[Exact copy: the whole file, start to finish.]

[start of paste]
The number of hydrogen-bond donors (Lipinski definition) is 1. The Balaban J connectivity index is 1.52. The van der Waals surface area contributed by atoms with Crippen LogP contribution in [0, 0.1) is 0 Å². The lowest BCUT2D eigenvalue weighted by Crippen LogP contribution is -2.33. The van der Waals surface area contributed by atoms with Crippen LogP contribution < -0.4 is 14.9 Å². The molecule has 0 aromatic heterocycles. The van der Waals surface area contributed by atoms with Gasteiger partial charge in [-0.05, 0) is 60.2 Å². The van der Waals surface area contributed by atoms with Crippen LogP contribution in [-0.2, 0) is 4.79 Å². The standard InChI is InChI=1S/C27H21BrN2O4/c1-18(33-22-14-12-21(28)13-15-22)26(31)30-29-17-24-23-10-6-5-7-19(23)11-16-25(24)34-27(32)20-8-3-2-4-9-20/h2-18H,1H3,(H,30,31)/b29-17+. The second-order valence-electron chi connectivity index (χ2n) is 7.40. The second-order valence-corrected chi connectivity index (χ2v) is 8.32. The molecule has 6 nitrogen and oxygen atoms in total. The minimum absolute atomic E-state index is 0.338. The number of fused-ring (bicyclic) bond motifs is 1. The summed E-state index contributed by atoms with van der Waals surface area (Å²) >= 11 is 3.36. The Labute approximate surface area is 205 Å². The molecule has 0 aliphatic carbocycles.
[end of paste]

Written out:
The number of hydrogen-bond donors (Lipinski definition) is 1. The Balaban J connectivity index is 1.52. The van der Waals surface area contributed by atoms with Crippen LogP contribution in [0, 0.1) is 0 Å². The lowest BCUT2D eigenvalue weighted by Crippen LogP contribution is -2.33. The van der Waals surface area contributed by atoms with Crippen LogP contribution < -0.4 is 14.9 Å². The molecule has 0 aromatic heterocycles. The van der Waals surface area contributed by atoms with Gasteiger partial charge in [-0.05, 0) is 60.2 Å². The van der Waals surface area contributed by atoms with Crippen LogP contribution in [-0.2, 0) is 4.79 Å². The standard InChI is InChI=1S/C27H21BrN2O4/c1-18(33-22-14-12-21(28)13-15-22)26(31)30-29-17-24-23-10-6-5-7-19(23)11-16-25(24)34-27(32)20-8-3-2-4-9-20/h2-18H,1H3,(H,30,31)/b29-17+. The second-order valence-electron chi connectivity index (χ2n) is 7.40. The second-order valence-corrected chi connectivity index (χ2v) is 8.32. The molecule has 6 nitrogen and oxygen atoms in total. The minimum absolute atomic E-state index is 0.338. The number of fused-ring (bicyclic) bond motifs is 1. The summed E-state index contributed by atoms with van der Waals surface area (Å²) >= 11 is 3.36. The Labute approximate surface area is 205 Å². The molecule has 0 aliphatic carbocycles.